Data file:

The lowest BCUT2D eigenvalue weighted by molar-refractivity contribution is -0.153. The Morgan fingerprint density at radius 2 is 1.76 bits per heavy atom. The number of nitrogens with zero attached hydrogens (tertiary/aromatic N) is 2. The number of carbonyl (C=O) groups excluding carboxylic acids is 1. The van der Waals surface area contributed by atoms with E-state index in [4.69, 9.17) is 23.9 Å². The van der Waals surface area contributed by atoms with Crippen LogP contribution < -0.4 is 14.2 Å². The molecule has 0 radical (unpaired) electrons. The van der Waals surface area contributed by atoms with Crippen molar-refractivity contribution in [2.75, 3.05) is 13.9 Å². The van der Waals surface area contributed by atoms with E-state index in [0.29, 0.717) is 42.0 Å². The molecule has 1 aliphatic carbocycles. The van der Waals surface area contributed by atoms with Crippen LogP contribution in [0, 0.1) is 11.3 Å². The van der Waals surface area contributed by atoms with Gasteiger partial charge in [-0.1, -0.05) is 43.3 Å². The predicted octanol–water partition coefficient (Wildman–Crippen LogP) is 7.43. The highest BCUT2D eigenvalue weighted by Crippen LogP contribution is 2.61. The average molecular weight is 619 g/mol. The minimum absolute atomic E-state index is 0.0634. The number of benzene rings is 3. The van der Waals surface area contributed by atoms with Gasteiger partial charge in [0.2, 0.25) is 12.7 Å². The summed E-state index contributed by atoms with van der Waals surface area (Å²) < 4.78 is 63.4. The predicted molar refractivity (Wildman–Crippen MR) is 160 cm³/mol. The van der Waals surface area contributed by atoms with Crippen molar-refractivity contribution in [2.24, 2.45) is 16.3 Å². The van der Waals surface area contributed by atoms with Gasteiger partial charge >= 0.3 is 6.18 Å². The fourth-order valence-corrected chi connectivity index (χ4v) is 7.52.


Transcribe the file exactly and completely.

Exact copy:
The lowest BCUT2D eigenvalue weighted by molar-refractivity contribution is -0.153. The Morgan fingerprint density at radius 2 is 1.76 bits per heavy atom. The number of nitrogens with zero attached hydrogens (tertiary/aromatic N) is 2. The number of carbonyl (C=O) groups excluding carboxylic acids is 1. The van der Waals surface area contributed by atoms with E-state index in [4.69, 9.17) is 23.9 Å². The van der Waals surface area contributed by atoms with Crippen LogP contribution < -0.4 is 14.2 Å². The molecule has 0 radical (unpaired) electrons. The van der Waals surface area contributed by atoms with Crippen molar-refractivity contribution in [2.75, 3.05) is 13.9 Å². The van der Waals surface area contributed by atoms with E-state index in [0.29, 0.717) is 42.0 Å². The molecule has 1 aliphatic carbocycles. The van der Waals surface area contributed by atoms with Crippen LogP contribution in [0, 0.1) is 11.3 Å². The van der Waals surface area contributed by atoms with Gasteiger partial charge in [-0.1, -0.05) is 43.3 Å². The predicted octanol–water partition coefficient (Wildman–Crippen LogP) is 7.43. The highest BCUT2D eigenvalue weighted by Crippen LogP contribution is 2.61. The average molecular weight is 619 g/mol. The minimum absolute atomic E-state index is 0.0634. The number of benzene rings is 3. The van der Waals surface area contributed by atoms with Gasteiger partial charge in [0.2, 0.25) is 12.7 Å². The summed E-state index contributed by atoms with van der Waals surface area (Å²) < 4.78 is 63.4. The predicted molar refractivity (Wildman–Crippen MR) is 160 cm³/mol. The van der Waals surface area contributed by atoms with Crippen molar-refractivity contribution in [2.24, 2.45) is 16.3 Å². The van der Waals surface area contributed by atoms with Gasteiger partial charge >= 0.3 is 6.18 Å². The fourth-order valence-corrected chi connectivity index (χ4v) is 7.52.